This blog includes news about City Hall, city schools and other 22401 news.Pamela Gould reports on City Hall. You can reach her at 540-735-1972 or firstname.lastname@example.org. Robyn Sidersky reports on city schools. You can reach her at 540-374-5413 or email@example.com.
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Last night’s City Council meeting dragged on past midnight. Here are a few highlights of what the group did in Tuesday’s waning hours:
- Renewed the city manager’s contract – The council took a unanimous vote to extend City Manager Phillip Rodenberg’s contract for two years, with the option of a two-year renewal after that. The vote followed a closed session where the council members evaluated Rodenberg’s performance.
- Eased downtown parking requirements (a little) – The council voted unanimously to pass an ordinance that basically allows city officials to waive up to 50 required parking spaces in the downtown area. The idea is to prevent small businesses from scrapping downtown plans because they can’t find enough available asphalt to satisfy the current zoning requirements for parking. Stay tuned on this issue, though, because the Planning Commission and the council are both trying to figure out a better approach to the downtown parking issue.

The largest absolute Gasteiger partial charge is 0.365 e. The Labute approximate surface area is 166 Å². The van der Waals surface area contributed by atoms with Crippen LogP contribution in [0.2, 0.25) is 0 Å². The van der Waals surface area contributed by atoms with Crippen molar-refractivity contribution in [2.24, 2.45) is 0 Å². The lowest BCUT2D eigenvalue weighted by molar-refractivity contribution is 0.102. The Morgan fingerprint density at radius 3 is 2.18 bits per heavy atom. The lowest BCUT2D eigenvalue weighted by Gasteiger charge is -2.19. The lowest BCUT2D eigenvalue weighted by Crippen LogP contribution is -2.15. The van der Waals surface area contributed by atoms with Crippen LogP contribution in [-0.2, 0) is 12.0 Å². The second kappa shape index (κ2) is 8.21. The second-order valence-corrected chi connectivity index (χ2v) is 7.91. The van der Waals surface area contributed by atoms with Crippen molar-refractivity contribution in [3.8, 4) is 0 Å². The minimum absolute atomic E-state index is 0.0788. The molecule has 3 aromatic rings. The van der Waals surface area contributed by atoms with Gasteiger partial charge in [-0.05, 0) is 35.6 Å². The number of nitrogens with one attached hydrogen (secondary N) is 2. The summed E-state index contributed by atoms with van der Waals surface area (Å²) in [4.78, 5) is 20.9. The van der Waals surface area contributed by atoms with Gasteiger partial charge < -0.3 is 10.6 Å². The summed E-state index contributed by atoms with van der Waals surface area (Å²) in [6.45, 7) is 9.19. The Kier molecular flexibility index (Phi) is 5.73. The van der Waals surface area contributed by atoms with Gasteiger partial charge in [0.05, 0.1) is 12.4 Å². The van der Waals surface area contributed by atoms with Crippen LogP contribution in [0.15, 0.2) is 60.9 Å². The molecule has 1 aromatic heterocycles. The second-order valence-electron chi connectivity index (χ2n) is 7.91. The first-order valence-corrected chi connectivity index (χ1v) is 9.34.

- Asked questions about the University of Mary Washington - Council members were asked to vote to authorize the University of Mary Washington Real Estate Foundation’s pursuit of tax-exempt bonds to refinance its purchase of the big house at William Street and College Avenue. The foundation is seeking the bonds from Stafford County and Staunton’s industrial development authorities, and the debt will have no impact on city finances. But some council members wondered whether, since it’s the real estate foundation and not the state-run university that owns the house, that foundation should have to follow more local regulations (like following zoning and parking rules and paying real estate taxes) than the university does. The answer, from City Attorney Kathleen Dooley, was that since the state university is the user of the property, it doesn’t fall under the city’s zoning laws. As for taxes, Assistant City Manager Beverly Cameron reported that the property, owned by that nonprofit real estate foundation, has already been removed from the tax rolls. In the end, only Councilman Marvin Dixon voted against authorizing the financing (which isn’t connected to the zoning and local tax issues). He said his vote reflected his concerns that the university is taking more of the city’s property off the tax rolls, and that when it buys something, the city usually gets no say in how that property gets used.
There was also an interesting discussion about the tourism and technology zones Economic Development Director Kevin Gullette plans to use to attract what he calls “catalyst businesses” to major city corridors. The council took the first of two votes required to approve these incentive zones last night. The incentives they allow are part of the package that helped bring Wegman’s food market to Celebrate Virginia (read Cathy Jett’s story about that here). I’m working on a story about these zones for the paper.